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Regulatory Agency Paper

Regulatory Agency Paper
Regulatory Agency Paper
This paper will discuss how the Joint Commission Accreditation of Healthcare Organizations (JCAHO) was founded. The accreditation of health care organizations across the nation is attributed to JCAHO, whose mission is to make certain that particular guidelines are adhered to as well as ensuring that organizations function in a safe manner with their employees and patients in mind.
The Joint Commissioned Accreditation of Healthcare Organizations (JCAHO) accompanied the American College of Surgeons (ACS), which started their program in the early 1900s and maintained until 1952. ACS took responsibility for onsite inspections of health care facilities. Based on the minimum standard, few facilities actually met the requirements. In the beginning, the Joint Commissioned Accreditation of Healthcare Organizations was overseen by Arthur W. Allen, who was the chairman of the American College of Surgeons (Saulf, 2005). During 1952, the ACS transferred their Standard Program to JCAHO, and this was the conception of hospital accreditation.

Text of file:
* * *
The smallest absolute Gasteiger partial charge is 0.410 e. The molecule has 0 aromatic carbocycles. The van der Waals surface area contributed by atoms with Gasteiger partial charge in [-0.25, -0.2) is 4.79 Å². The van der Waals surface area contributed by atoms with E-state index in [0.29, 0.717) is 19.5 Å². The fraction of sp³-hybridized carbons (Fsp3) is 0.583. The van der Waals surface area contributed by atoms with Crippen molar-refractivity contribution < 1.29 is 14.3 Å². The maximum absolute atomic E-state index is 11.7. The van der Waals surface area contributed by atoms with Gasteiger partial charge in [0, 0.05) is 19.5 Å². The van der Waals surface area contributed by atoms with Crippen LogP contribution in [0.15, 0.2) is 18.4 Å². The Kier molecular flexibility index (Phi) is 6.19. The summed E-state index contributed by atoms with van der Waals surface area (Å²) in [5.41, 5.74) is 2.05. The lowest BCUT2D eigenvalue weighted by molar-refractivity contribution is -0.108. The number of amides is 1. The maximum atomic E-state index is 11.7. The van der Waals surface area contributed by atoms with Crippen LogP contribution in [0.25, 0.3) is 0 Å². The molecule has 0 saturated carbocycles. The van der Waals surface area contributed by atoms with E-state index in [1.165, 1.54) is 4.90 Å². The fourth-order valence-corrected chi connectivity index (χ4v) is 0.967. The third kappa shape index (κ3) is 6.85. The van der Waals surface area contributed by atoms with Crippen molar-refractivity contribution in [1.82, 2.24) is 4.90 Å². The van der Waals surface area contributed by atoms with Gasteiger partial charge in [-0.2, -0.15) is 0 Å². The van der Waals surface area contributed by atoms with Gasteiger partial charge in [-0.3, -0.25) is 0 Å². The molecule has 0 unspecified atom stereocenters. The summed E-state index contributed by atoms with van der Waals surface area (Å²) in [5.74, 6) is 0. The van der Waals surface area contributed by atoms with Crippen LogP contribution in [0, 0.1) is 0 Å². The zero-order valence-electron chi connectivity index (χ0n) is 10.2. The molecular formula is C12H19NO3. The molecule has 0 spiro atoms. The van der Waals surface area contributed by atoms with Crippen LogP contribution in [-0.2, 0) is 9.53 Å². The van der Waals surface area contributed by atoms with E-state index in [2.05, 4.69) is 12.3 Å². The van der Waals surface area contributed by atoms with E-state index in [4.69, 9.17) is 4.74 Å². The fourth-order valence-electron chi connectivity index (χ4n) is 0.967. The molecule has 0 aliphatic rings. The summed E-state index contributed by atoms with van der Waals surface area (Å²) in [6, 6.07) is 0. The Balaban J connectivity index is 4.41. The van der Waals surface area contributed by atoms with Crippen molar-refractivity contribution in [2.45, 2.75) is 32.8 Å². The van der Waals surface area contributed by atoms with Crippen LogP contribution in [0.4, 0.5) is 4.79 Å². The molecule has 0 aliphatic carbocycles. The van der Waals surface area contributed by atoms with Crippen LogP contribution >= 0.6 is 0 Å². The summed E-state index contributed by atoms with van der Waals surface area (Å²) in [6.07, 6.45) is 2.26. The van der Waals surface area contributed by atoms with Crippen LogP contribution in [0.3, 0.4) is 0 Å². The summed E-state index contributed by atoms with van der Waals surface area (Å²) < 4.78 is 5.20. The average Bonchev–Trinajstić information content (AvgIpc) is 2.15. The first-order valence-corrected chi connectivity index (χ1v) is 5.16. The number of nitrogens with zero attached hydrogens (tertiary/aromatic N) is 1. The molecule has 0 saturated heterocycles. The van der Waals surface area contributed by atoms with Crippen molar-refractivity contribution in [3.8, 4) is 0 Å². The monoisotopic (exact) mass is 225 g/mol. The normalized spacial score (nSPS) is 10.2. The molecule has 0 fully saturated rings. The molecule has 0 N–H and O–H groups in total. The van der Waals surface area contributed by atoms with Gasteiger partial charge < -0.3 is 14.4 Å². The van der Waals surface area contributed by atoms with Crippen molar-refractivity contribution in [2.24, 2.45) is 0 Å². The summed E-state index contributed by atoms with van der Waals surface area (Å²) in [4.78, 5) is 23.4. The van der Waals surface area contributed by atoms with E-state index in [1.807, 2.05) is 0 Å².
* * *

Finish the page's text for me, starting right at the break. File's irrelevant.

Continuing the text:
In 1953, JCAHO published standards for hospital accreditation. Time passed, and in 1965, Congress passed Social Security amendments, which required hospitals to be compliant with Medicare in order to participate in the program. Six years later, in 1971, long-term care accreditation was established. The Social Security Act required that the Secretary of U.S. Department of Health and Human Services confirm the JCAHO findings (Saulf, 2005).
In 1972, law required that the Secretary evaluate JCAHO’S accreditation procedure. Additionally, Quality Healthcare Resources was developed as a nonprofit consulting subsidiary for JCAHO. The Joint Commission on Accreditation of Healthcare Organizations’ main goal is to provide accreditation for health care organizations. A nonprofit organization, JCAHO intends to…

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